“Use the time of a total stranger in such a way that he or she will not feel the time was wasted.” – Kurt Vonnegut
“Compelling” is an adjective that has several different connotations, all of which apply to developing business content. Here are some dictionary definitions from around the web:
Google: “evoking interest, attention, or admiration in a powerfully irresistible way”
Dictionary.com: “tending to compel, as to force or push toward a course of action”
Merriam-Webster.com: “capable of causing someone to believe or agree”
To me, the way to make something compelling is to keep the audience curious about the next moment as you draw them through your narrative and lead them to your final, irrefutable argument. As an author/creator, you want to control the silent, subtle questions they’re asking along the way. For instance, in fiction writing you want them curious about what will happen next. What is the character going to do? How will they get out of this one? You don’t want them asking questions like: What is happening? What is the character doing? Why don’t they just jump to their deaths already? These questions usually mean they’re confused, or worse, bored. But what’s the application to business content?
Business content, whether it’s advertising, marketing or PR, requires no less finesse. It’s why the tried and true problem/solution model works so well. First, describe a problem, then say how you’re going to solve it. You see it in 30-second television spots all day. “Help! I’ve fallen and I can’t get up!” That’s a problem. In one sentence, the author has created an untenable situation that triggers a crisis response in many viewers, begging the question, “How will he/she get out of this?” Life Alert, of course! (I hope I didn’t spoil it for you. I’m assuming that the only segment of the U.S. population that hasn’t seen this commercial is newborn infants.) This is the power of the emotional hook.
Even in the most factual presentations, it’s important to create this emotional hook. Don’t just drone on about features and benefits. Make sure your audience doesn’t just understand the benefit, but feels it in their gut. The most reasoned person doesn’t buy what they need, they buy what they want, whether it’s an idea or a new pair of shoes. A need can be reasoned, but a want is felt. The job of the content developer is to make them want what you know they need. Top salespeople have this in their DNA.
Some salespeople will pitch all the facts and figures about their good or service on the assumption that the audience will simply understand the deeper meaning and relevance to their lives. But the mind searches for meaning in stories. It doesn’t tend to find meaning in facts and figures, unless you’re already an expert in said same. We do our greatest learning through stories. It’s why clergy and scientists alike speak in parables. The Bible doesn’t simply say, “Be kind to each other.” It illustrates the lesson over and over again in countless emotional stories. The visceral effect of stories is why word problems are such effective tools for teaching math.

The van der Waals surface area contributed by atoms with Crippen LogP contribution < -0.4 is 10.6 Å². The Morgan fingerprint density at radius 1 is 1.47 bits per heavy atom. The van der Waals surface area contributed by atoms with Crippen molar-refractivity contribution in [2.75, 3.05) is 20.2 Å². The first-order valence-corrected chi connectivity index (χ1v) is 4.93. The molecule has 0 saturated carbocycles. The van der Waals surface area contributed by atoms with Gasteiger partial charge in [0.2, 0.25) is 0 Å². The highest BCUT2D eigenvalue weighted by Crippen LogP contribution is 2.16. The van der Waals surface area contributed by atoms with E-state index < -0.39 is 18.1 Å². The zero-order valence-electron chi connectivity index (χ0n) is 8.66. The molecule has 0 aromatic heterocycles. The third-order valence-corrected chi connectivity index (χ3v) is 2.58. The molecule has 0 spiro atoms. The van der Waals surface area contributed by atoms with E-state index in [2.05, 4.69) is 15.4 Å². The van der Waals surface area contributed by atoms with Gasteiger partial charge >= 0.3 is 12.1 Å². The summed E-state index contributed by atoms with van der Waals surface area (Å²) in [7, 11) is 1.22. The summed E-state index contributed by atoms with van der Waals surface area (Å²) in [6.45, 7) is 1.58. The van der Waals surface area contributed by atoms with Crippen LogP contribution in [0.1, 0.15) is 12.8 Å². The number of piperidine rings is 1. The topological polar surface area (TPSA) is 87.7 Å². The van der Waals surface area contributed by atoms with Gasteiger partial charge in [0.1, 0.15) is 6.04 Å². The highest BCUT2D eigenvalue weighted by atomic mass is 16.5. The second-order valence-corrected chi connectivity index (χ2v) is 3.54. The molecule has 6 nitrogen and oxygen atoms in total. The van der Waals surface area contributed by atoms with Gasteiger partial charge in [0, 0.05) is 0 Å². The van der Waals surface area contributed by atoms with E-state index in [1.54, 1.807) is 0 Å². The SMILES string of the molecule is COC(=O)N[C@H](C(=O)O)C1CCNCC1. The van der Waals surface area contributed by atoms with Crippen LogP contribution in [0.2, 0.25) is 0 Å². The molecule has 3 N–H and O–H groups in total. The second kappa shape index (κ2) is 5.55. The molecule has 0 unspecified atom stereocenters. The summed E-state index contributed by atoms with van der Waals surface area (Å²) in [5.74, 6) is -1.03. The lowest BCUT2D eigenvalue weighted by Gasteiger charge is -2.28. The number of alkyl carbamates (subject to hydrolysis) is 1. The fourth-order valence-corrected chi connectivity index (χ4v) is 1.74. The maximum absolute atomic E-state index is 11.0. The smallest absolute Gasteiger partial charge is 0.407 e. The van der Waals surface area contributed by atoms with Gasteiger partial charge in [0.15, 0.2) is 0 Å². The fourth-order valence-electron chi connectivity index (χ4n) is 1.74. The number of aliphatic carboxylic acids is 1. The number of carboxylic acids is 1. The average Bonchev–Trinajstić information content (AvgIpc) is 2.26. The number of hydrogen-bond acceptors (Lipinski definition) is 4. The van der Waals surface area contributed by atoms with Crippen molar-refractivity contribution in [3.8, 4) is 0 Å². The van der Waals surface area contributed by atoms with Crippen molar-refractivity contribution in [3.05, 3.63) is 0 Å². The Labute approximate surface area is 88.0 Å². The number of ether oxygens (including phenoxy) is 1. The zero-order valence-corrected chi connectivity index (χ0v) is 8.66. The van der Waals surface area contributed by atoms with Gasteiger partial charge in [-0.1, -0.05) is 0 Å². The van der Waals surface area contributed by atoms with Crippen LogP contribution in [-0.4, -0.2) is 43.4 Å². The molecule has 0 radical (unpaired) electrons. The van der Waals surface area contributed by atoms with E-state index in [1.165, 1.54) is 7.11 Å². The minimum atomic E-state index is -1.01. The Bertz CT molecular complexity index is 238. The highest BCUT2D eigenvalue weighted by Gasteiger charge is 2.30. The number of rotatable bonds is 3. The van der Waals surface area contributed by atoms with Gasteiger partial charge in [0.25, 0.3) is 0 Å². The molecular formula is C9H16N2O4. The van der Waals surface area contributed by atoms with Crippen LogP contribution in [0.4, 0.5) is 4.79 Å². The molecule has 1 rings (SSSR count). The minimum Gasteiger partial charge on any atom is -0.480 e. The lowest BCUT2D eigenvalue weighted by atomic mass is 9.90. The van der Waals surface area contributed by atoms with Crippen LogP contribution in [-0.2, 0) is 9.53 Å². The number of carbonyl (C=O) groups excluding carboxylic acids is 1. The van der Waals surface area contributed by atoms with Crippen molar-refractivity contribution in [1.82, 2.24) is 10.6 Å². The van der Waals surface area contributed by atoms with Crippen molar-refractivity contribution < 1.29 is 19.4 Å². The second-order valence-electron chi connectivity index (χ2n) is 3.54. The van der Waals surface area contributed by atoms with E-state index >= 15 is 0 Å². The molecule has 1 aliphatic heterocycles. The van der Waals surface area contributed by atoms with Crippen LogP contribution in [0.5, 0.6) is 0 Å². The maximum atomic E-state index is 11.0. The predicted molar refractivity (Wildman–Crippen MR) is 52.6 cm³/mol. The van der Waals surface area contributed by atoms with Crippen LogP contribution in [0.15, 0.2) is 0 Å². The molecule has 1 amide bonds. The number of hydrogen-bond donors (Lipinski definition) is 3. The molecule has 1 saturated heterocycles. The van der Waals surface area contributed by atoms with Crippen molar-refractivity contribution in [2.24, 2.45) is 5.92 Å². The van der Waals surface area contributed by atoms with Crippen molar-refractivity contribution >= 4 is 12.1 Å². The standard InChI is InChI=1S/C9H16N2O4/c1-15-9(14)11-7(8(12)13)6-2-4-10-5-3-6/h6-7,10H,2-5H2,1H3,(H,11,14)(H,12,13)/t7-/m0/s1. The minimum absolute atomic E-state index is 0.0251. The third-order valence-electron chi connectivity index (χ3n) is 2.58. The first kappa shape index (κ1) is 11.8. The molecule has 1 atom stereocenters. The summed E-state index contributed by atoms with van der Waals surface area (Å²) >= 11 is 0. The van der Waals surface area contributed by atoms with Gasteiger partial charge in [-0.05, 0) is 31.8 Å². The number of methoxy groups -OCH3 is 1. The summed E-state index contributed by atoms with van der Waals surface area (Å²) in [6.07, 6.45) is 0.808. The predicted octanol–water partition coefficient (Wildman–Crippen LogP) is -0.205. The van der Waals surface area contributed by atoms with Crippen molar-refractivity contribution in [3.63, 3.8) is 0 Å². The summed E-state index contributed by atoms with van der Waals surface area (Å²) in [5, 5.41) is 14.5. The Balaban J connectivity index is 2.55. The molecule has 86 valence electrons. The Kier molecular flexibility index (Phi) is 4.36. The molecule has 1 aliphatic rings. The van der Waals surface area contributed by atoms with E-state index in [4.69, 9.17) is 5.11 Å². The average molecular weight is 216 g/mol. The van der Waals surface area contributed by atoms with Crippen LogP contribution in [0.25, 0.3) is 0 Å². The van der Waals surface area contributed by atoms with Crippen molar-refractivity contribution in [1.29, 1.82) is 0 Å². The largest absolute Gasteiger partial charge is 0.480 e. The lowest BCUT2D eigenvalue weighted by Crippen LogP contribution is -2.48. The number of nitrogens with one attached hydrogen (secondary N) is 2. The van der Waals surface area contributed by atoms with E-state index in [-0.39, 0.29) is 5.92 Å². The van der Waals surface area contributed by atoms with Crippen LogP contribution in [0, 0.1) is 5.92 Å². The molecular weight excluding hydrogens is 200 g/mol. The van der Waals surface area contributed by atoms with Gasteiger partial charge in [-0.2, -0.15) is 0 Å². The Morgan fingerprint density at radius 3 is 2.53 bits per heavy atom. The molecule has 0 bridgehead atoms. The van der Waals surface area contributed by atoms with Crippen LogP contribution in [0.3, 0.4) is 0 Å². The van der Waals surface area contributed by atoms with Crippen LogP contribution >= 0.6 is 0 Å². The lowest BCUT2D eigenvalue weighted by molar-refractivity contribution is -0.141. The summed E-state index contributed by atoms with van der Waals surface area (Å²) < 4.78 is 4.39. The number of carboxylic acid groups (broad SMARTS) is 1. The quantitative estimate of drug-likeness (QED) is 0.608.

By “visceral” I don’t mean to say that a story has to be a tearjerker or laugh-out-loud funny, although that doesn’t hurt. Visceral means that something is felt in the body. Albert Einstein demonstrated his Special Theory of Relativity through a story of a man in a box in which both are falling at the same rate of speed. The reader is invited to feel the man’s weightlessness until the box slows down and the man starts to feel his own weight. To the layperson, this is a much more effective description than a chalkboard full of formulas. It’s how he got the general public to buy into his theories. He was quite the pitchman! The story holds their interest.
One way to maintain interest throughout your story, whether it’s the great American novel or a Powerpoint slideshow, is to daisy chain your ideas together. Each idea or thought should introduce the next. Notice how I’ve introduced the subject of the following paragraph in the last sentence of the preceding paragraph throughout this article. This is just one technique for pulling your reader through the piece.
Another technique is to periodically ask questions throughout the content, such as “What do you think is the most effective clickbait on a website?” Pause. “Lists!” And then list the various lists that draw attention: celebrity lists, moneymaking lists, beauty tip lists, etc. And, of course, lists are just one more technique for easily creating compelling content.
Finally, to be compelling you must be clear. Make sure your ideas are laid out in such a way that the broadest possible segment of your target audience can understand them. It will increase the value of your content. Even if you’re writing to an audience of experts, don’t avoid giving elementary details for fear of speaking down to them. Experts will forgive you for being clear; laypeople won’t forgive you for being confusing. Besides, you can’t guarantee that experts are going to be the only people who will consume your content. If it’s compelling and clear enough experts will have something with which they can educate laypeople, for which both parties will be grateful.
So work to embody all three connotations of the word “compelling” in your work. Evoke interest, call your audience to action and be irrefutable. Anything less will likely get lost in the static.